29. Gorillaz - Self Titled (2001)

Recommended Track: Slow Country

Why I Love It: This album reminds me of driving around in high school with my best friends, being alternately entertained by their more popular songs such as "Clint Eastwood" or "19-2000" while marveling in the creepy cool of "M1A1" or the monstrous relaxation powers of "Slow Country." This album could easily have been just a gimmick (it's a band fronted four cartoon characters!), but heavily featured on this album is all of Damon Albarn's musical prowess and Dan the Automator's incredible production. Individually, their powers would assure a project success. Together? They make something special, as this album clearly demonstrated.

28. Passion Pit - Manners (2009)

Recommended Track: The Reeling

Why I Love It: This album only came out this year, but any album that cause me to immediately text my friend and say "it's like they made this album specifically for me!" has to be a strong contender for one of my favorite albums. This album is all soaring vocals, delicious synth, clap along beats, and unforgettable hooks, and really, that's about as good of a recipe for "David music" that you could possibly come up with. Perpetually exciting, energetic, and dance party inducing, this album is assured a place in my rotation well into the next decade.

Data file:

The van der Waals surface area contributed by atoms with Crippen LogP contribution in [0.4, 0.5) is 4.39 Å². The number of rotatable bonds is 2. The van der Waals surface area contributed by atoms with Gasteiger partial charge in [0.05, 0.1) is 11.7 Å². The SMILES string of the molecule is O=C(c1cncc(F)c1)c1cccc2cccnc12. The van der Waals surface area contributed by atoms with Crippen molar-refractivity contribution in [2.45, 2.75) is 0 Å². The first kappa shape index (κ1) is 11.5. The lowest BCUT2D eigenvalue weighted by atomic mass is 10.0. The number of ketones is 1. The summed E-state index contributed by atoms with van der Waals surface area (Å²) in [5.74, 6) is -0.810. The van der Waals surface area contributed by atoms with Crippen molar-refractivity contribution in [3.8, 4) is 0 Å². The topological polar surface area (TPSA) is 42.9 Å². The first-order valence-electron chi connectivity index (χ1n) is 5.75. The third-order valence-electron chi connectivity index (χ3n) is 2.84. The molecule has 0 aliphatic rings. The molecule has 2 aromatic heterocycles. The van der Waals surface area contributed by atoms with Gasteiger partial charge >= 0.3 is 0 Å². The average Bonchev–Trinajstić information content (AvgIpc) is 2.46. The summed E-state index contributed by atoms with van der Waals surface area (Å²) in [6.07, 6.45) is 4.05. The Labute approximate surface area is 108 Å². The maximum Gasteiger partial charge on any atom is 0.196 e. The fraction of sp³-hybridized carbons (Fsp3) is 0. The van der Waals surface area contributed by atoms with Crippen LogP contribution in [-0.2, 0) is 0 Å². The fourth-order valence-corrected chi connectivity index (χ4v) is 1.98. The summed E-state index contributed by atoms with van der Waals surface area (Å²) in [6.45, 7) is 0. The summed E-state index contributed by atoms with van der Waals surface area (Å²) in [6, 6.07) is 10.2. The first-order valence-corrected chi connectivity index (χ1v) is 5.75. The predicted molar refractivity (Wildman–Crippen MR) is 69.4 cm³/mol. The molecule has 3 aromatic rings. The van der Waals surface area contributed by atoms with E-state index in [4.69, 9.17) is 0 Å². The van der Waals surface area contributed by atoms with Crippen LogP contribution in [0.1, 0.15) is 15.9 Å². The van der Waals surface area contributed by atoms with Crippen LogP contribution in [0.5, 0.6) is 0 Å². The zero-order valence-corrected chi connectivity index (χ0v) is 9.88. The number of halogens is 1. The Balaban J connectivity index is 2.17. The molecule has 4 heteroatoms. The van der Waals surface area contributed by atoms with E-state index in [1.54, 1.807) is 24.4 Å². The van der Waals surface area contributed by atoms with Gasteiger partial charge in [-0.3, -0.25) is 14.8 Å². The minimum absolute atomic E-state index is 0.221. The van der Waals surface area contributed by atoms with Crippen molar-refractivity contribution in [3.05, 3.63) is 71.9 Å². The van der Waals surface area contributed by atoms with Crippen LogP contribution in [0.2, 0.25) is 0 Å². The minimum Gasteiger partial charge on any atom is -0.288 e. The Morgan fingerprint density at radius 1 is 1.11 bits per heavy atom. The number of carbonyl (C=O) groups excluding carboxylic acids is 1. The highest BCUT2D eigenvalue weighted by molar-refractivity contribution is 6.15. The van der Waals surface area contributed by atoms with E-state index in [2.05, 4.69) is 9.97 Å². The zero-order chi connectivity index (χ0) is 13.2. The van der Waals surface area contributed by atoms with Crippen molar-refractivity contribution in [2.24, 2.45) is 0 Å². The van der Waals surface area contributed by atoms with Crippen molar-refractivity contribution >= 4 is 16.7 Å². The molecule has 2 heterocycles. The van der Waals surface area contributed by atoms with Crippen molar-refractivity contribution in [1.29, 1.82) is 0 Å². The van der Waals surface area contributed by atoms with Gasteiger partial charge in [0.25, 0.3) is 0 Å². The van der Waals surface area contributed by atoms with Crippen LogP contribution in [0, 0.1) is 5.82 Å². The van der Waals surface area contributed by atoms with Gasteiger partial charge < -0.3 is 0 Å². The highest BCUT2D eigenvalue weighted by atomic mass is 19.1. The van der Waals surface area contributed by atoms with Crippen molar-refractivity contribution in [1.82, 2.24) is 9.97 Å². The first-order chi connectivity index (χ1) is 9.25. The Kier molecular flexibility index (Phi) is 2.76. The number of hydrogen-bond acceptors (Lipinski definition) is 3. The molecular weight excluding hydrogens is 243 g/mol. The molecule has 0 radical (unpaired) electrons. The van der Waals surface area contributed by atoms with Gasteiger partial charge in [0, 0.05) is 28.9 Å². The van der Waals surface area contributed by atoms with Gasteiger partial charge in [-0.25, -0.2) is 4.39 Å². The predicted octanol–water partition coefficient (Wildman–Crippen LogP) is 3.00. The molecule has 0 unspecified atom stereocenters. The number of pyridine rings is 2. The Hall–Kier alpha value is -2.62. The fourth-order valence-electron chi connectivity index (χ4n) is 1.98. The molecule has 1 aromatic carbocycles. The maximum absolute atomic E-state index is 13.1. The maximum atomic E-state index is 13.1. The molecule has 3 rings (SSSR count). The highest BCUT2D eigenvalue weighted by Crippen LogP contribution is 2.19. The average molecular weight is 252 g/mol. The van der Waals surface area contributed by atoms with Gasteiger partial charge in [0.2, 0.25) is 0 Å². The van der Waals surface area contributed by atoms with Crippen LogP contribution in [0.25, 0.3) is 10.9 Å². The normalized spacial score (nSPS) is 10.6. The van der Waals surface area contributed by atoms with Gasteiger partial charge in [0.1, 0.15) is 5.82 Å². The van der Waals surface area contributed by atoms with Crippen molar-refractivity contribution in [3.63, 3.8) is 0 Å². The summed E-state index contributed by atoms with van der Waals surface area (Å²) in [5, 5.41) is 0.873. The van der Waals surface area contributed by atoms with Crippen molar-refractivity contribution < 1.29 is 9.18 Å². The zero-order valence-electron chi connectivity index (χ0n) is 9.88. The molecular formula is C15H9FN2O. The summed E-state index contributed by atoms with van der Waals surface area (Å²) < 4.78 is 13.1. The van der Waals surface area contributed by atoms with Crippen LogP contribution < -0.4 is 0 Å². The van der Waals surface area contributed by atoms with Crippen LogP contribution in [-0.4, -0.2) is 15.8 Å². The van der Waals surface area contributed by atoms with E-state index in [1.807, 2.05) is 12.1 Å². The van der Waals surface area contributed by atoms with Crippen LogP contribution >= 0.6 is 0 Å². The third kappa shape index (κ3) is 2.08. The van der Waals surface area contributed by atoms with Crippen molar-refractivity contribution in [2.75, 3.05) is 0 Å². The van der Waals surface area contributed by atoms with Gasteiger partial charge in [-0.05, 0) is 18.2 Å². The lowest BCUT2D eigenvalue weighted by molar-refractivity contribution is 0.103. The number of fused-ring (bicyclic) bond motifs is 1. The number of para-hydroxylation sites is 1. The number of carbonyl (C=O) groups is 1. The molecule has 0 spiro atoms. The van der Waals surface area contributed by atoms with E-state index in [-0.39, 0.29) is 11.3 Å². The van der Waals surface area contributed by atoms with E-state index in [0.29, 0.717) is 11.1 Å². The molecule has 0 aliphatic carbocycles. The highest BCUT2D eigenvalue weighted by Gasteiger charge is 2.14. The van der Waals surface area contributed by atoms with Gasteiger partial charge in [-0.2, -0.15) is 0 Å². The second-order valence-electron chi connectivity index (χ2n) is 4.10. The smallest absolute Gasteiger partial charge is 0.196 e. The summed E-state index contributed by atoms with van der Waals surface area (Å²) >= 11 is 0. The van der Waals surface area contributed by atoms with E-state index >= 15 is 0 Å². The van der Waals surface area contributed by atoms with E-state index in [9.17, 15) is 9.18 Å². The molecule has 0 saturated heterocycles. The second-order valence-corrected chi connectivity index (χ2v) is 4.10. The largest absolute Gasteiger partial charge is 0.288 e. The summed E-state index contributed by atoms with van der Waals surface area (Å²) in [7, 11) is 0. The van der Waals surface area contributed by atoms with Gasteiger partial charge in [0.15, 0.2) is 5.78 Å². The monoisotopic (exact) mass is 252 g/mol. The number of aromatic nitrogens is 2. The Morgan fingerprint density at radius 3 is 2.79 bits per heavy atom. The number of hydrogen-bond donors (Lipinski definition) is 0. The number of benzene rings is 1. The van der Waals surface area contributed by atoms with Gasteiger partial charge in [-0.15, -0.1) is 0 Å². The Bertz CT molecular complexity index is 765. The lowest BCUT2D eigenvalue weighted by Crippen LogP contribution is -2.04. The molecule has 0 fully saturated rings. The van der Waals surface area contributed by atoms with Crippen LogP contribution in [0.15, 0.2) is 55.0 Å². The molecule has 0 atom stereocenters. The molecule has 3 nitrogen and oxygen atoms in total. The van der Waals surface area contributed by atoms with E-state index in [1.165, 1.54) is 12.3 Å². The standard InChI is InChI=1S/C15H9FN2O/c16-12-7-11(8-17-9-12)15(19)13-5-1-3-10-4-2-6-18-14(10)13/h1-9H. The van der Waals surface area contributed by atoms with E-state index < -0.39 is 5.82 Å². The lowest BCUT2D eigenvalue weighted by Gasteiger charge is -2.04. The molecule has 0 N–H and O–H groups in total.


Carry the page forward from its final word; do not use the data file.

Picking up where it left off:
27. Radiohead - Kid A (2000)

Recommended Track: Everything In Its Right Place

Why I Love It: After seeing massive success with The Bends and OK Computer, Radiohead effectively abandoned their more straightforward rock sound to adopt the sound of the future. More keyboards, more electronic production, more post-modern glances at what the future of music could be like. Before this album, no one had so successfully adopted this type of production and such intense focus on textures and depth of sound, and it is something that has obviously affected many artists since. Even without the pioneer nature of this album, this is one that is filled with every bit of the Radiohead songwriting talent that we'd come to expect, and in many ways surpassed even OK Computer as Thom Yorke, Jonny Greenwood and the rest clearly were not fearful to adventure as far as their sound could take them on this album. Completely brilliant, and a great marker for where music was going to go in the decade that followed it.